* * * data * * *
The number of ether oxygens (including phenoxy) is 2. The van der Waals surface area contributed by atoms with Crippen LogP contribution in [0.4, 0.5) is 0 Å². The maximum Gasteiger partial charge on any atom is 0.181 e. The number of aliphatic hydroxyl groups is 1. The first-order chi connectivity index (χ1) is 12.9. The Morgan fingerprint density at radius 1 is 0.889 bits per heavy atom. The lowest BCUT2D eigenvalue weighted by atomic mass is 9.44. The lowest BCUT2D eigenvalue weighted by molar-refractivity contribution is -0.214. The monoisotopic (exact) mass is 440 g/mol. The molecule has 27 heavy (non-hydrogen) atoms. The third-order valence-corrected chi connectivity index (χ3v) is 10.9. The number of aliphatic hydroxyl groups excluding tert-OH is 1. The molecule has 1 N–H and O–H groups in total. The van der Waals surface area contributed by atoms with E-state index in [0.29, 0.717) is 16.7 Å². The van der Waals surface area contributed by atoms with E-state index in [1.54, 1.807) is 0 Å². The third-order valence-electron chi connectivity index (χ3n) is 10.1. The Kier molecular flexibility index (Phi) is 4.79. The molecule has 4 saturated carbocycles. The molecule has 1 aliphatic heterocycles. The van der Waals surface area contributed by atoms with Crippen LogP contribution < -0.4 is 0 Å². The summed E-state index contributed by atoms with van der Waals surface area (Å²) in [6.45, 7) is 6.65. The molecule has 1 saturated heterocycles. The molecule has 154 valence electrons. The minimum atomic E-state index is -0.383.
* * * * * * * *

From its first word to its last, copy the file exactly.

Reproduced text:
The number of ether oxygens (including phenoxy) is 2. The van der Waals surface area contributed by atoms with Crippen LogP contribution in [0.4, 0.5) is 0 Å². The maximum Gasteiger partial charge on any atom is 0.181 e. The number of aliphatic hydroxyl groups is 1. The first-order chi connectivity index (χ1) is 12.9. The Morgan fingerprint density at radius 1 is 0.889 bits per heavy atom. The lowest BCUT2D eigenvalue weighted by atomic mass is 9.44. The lowest BCUT2D eigenvalue weighted by molar-refractivity contribution is -0.214. The monoisotopic (exact) mass is 440 g/mol. The molecule has 27 heavy (non-hydrogen) atoms. The third-order valence-corrected chi connectivity index (χ3v) is 10.9. The number of aliphatic hydroxyl groups excluding tert-OH is 1. The molecule has 1 N–H and O–H groups in total. The van der Waals surface area contributed by atoms with E-state index in [0.29, 0.717) is 16.7 Å². The van der Waals surface area contributed by atoms with E-state index in [1.54, 1.807) is 0 Å². The third-order valence-electron chi connectivity index (χ3n) is 10.1. The Kier molecular flexibility index (Phi) is 4.79. The molecule has 4 saturated carbocycles. The molecule has 1 aliphatic heterocycles. The van der Waals surface area contributed by atoms with Crippen LogP contribution < -0.4 is 0 Å². The summed E-state index contributed by atoms with van der Waals surface area (Å²) in [6.45, 7) is 6.65. The molecule has 1 saturated heterocycles. The molecule has 154 valence electrons. The minimum atomic E-state index is -0.383.